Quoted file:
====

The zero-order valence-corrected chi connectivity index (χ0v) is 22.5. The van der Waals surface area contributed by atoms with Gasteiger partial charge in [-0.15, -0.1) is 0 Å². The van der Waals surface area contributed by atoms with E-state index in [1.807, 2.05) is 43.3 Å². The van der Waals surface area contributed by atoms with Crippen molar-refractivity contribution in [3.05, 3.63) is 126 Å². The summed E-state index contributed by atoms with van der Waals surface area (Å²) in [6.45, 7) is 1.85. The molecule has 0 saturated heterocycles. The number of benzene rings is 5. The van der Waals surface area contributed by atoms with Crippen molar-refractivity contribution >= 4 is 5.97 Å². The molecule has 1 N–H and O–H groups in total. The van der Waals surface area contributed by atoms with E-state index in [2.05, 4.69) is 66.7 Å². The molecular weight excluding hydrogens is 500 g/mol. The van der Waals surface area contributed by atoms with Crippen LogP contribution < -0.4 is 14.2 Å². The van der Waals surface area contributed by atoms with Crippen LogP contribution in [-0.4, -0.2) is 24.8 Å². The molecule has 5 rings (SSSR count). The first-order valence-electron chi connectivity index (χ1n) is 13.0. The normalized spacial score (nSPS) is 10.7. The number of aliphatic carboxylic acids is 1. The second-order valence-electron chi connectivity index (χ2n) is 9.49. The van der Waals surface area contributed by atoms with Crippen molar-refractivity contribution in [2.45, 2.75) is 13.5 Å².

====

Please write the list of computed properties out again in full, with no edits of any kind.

The zero-order valence-corrected chi connectivity index (χ0v) is 22.5. The van der Waals surface area contributed by atoms with Gasteiger partial charge in [-0.15, -0.1) is 0 Å². The van der Waals surface area contributed by atoms with E-state index in [1.807, 2.05) is 43.3 Å². The van der Waals surface area contributed by atoms with Crippen molar-refractivity contribution in [3.05, 3.63) is 126 Å². The summed E-state index contributed by atoms with van der Waals surface area (Å²) in [6.45, 7) is 1.85. The molecule has 0 saturated heterocycles. The number of benzene rings is 5. The van der Waals surface area contributed by atoms with Crippen molar-refractivity contribution >= 4 is 5.97 Å². The molecule has 1 N–H and O–H groups in total. The van der Waals surface area contributed by atoms with E-state index in [2.05, 4.69) is 66.7 Å². The molecular weight excluding hydrogens is 500 g/mol. The van der Waals surface area contributed by atoms with Crippen LogP contribution < -0.4 is 14.2 Å². The van der Waals surface area contributed by atoms with Crippen LogP contribution in [-0.4, -0.2) is 24.8 Å². The molecule has 5 rings (SSSR count). The first-order valence-electron chi connectivity index (χ1n) is 13.0. The normalized spacial score (nSPS) is 10.7. The number of aliphatic carboxylic acids is 1. The second-order valence-electron chi connectivity index (χ2n) is 9.49. The van der Waals surface area contributed by atoms with Crippen molar-refractivity contribution in [2.45, 2.75) is 13.5 Å².